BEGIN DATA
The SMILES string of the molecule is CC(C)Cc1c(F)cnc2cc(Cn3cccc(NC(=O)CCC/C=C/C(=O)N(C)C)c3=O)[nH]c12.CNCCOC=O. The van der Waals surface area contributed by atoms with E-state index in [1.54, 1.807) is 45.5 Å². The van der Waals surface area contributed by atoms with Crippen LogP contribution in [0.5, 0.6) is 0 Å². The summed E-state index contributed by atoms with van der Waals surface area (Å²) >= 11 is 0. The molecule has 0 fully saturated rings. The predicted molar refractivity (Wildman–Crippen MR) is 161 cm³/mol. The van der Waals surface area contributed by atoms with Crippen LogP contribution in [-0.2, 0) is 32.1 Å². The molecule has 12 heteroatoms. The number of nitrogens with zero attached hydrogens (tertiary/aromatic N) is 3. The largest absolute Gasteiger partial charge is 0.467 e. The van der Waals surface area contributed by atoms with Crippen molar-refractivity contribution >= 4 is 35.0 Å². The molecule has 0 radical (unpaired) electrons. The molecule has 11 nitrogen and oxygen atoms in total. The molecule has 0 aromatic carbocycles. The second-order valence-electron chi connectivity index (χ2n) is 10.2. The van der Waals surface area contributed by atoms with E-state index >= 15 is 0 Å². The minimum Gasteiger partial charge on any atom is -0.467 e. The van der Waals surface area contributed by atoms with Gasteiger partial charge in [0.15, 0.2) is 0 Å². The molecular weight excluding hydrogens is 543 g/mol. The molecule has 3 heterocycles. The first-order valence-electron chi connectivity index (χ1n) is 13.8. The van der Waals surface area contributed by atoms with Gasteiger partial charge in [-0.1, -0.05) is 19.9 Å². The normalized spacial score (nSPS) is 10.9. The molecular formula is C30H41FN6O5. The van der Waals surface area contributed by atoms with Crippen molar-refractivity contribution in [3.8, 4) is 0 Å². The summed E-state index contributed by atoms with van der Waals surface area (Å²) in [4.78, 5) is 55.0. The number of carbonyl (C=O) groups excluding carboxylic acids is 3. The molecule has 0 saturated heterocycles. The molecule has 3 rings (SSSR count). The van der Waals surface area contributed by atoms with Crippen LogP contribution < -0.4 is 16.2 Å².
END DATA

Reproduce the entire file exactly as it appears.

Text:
The SMILES string of the molecule is CC(C)Cc1c(F)cnc2cc(Cn3cccc(NC(=O)CCC/C=C/C(=O)N(C)C)c3=O)[nH]c12.CNCCOC=O. The van der Waals surface area contributed by atoms with E-state index in [1.54, 1.807) is 45.5 Å². The van der Waals surface area contributed by atoms with Crippen LogP contribution in [0.5, 0.6) is 0 Å². The summed E-state index contributed by atoms with van der Waals surface area (Å²) >= 11 is 0. The molecule has 0 fully saturated rings. The predicted molar refractivity (Wildman–Crippen MR) is 161 cm³/mol. The van der Waals surface area contributed by atoms with Crippen LogP contribution in [-0.2, 0) is 32.1 Å². The molecule has 12 heteroatoms. The number of nitrogens with zero attached hydrogens (tertiary/aromatic N) is 3. The largest absolute Gasteiger partial charge is 0.467 e. The van der Waals surface area contributed by atoms with Crippen molar-refractivity contribution >= 4 is 35.0 Å². The molecule has 0 radical (unpaired) electrons. The molecule has 11 nitrogen and oxygen atoms in total. The molecule has 0 aromatic carbocycles. The second-order valence-electron chi connectivity index (χ2n) is 10.2. The van der Waals surface area contributed by atoms with E-state index >= 15 is 0 Å². The minimum Gasteiger partial charge on any atom is -0.467 e. The van der Waals surface area contributed by atoms with Gasteiger partial charge in [0.15, 0.2) is 0 Å². The molecular weight excluding hydrogens is 543 g/mol. The molecule has 3 heterocycles. The first-order valence-electron chi connectivity index (χ1n) is 13.8. The van der Waals surface area contributed by atoms with Gasteiger partial charge in [-0.1, -0.05) is 19.9 Å². The normalized spacial score (nSPS) is 10.9. The molecular formula is C30H41FN6O5. The van der Waals surface area contributed by atoms with Crippen molar-refractivity contribution in [3.8, 4) is 0 Å². The summed E-state index contributed by atoms with van der Waals surface area (Å²) in [4.78, 5) is 55.0. The number of carbonyl (C=O) groups excluding carboxylic acids is 3. The molecule has 0 saturated heterocycles. The molecule has 3 rings (SSSR count). The van der Waals surface area contributed by atoms with Crippen LogP contribution < -0.4 is 16.2 Å².